Economics and Astrology

September 6th, 2019
by Chris

I read with interest a post on the Evonomics site, which criticises the ostensible scientific nature of economics. My response was this:-

Looking at economics from the point of view of someone trained in a hard science (Physics) and who still does some experimental work in a slightly softer one (Chemistry), I think calling economics a science is to denigrate science – unreasonably, in my eyes. I’m almost inclined to go as far as Dulce Martins (a commentator in the facebook thread following on the article) in comparing it with astrology (which, in the hands of “serious” practitioners involves a lot of mathematics and calculation).

However, I don’t. There is some merit in simplifying problems to ones we can actually solve, as long as we keep in mind that our simple model is only going to have predictive value if the environment in which it operates is constrained hugely – and that doesn’t happen in economics, as far as I can see.

Some scientific fields have also managed to grapple with problems which are extremely complex, and economics, if it were to operate as a science, would have to acknowledge that the field of economic interactions between humans is extremely complex, somewhat more complex than sociology, which is ideally somewhat more complex than psychology, which is itself a field too complex for much in the way of mathematical treatment, at least so far. I am, of course, suggesting that economics depends on sociology and so on through this progression, which might ignore the existence of emergent phenomena which actually *are* simpler in form than the underlying fields, but I see no good evidence that this applies in the case of economics, at least so far.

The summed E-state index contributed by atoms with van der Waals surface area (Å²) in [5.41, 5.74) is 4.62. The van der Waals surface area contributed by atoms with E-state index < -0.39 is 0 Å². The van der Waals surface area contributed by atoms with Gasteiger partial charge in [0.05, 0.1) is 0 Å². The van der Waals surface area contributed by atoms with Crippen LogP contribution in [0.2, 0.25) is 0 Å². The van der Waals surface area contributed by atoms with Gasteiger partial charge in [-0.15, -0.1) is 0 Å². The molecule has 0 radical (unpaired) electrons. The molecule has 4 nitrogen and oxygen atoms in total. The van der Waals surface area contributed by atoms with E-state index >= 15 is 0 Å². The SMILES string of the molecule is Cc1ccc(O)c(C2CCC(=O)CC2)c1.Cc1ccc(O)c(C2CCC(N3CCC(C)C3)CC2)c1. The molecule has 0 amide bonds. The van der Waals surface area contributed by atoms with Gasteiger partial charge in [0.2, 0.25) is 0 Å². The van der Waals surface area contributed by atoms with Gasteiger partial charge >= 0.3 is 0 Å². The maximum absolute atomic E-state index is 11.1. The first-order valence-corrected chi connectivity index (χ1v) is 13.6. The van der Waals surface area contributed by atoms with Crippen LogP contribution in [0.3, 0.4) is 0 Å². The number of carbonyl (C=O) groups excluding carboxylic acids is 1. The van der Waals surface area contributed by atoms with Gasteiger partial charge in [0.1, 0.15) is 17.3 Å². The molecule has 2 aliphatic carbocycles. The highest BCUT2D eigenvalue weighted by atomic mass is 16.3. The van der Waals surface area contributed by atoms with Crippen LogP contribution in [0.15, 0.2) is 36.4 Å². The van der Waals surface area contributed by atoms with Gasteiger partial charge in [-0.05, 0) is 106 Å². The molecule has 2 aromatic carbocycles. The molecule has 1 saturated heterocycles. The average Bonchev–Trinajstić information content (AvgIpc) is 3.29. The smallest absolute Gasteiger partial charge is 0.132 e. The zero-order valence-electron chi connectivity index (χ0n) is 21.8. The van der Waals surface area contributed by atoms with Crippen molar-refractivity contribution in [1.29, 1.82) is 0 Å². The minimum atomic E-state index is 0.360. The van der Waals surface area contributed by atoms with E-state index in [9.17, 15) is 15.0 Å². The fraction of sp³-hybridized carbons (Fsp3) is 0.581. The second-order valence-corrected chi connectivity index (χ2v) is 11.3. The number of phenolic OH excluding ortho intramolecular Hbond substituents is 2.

One might suggest that economics could be regarded as, to some extent, an experimental science, in that we have had experiments with Keynsianism (which, it seems to me, did quite well for a while until mechanisms it didn’t provide for came into play) and with Freidmanism (which experiment, it seems to me, failed pretty much from the start, then failed disastrously, but is still being doubled down on). I just note in that case that, if I am to be an experimental subject for an economic experiment, I require to have given informed consent… 😉

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